On Wednesday, May 25th, the Associated Press reported on a Senate Finance Committee investigation that revealed pharmaceutical drugmaker Sanofi paid two medical societies millions of dollars in contributions.
While such contributions normally wouldn’t raise too many flags, after all pharmaceutical companies are known to invest in a variety of causes and organizations, in this case the contributions implicate Sanofi in what appears to be an approach to influence supposed “medical expert” information sent to the FDA.
Influencing FDA Information
Whenever the FDA is in the process of reviewing the approval of a particular drug, public and private groups and organizations can send the FDA information and research that may be relevant to the drug that is under consideration.
In this particular case, the FDA was actively reviewing the approval of a generic, low-cost alternative to Lovenox, the brand name blood-thinner manufactured by Sanofi.
During this approval process, two medical groups – the Society of Hospital Medicine and the North American Thrombosis Forum – each submitted a letter to the FDA recommending that the agency block the approval of the generic equivalent to Lovenox.
What these two groups did not reveal to the FDA was the fact that they had each received $2 million dollars in contributions from Sanofi, the direct competitor to the generic drug under consideration.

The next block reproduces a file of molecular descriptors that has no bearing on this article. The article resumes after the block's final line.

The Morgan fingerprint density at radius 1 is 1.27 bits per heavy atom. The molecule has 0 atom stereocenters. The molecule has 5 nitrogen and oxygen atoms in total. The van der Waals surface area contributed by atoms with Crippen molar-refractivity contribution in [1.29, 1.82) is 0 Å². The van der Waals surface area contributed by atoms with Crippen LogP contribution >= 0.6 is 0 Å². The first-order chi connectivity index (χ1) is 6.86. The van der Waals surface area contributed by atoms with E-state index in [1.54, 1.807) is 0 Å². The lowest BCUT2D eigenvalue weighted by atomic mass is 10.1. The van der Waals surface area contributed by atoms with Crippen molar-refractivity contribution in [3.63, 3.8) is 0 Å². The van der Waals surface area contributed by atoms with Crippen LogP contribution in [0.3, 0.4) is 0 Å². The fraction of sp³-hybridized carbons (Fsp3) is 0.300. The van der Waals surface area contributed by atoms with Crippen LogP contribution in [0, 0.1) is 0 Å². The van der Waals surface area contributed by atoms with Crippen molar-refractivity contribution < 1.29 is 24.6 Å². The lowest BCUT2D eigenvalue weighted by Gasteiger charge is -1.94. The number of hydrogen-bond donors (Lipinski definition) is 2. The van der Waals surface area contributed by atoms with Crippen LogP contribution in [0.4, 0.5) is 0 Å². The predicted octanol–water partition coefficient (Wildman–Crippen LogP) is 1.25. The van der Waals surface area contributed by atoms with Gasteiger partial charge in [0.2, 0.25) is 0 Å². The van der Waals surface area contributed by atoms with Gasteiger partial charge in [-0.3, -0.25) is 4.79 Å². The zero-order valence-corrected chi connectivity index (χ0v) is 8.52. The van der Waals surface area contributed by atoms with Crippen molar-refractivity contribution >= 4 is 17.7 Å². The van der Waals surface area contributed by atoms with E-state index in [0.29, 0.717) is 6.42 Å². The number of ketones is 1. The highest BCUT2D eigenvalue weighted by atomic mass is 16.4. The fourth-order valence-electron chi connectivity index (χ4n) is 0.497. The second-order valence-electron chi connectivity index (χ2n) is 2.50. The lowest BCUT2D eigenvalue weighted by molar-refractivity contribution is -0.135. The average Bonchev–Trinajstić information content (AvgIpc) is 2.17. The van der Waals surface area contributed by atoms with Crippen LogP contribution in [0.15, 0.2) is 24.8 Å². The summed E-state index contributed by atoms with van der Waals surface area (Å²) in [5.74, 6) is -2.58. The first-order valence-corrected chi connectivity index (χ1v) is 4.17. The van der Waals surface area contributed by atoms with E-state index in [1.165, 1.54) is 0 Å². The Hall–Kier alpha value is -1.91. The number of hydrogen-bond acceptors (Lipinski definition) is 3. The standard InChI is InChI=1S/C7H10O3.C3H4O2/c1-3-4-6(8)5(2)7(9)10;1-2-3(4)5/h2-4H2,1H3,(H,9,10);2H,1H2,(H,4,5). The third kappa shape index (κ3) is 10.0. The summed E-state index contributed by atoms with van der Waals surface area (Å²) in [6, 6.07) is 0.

The Senate Finance Committee revealed its findings last week, releasing a statement to the press that these two medical groups:
“…served as components of a coordinated public relations strategy by Sanofi to … prevent or delay generic alternatives to its blockbuster drug.”
Sanofi released a statement claiming that the two medical groups had brought “legitimate” medical concerns to the FDA, however the revelation that Sanofi contributed so much to the entity releasing that information represents a significant conflict of interest for the two medical groups, and significantly diminishes their credibility regarding the generic drug.
Common Practice – Says Associated Press
According to the AP, drug companies often embark on various campaigns to “slow the entry of generic drugs, including filing safety petitions with the FDA.”
One can only assume that these companies undertake the same propaganda efforts against herbal supplements that cure ailments for which branded drugs are specifically marketed.
Herbal drug companies often come under fire by the American medical community as being untested, unregulated and unsafe. However, given this latest revelation about Sanofi, one has to ask how many of those statements are influenced by backdoor payments from the branded pharmaceutical industry?Originally published on TopSecretWriters.com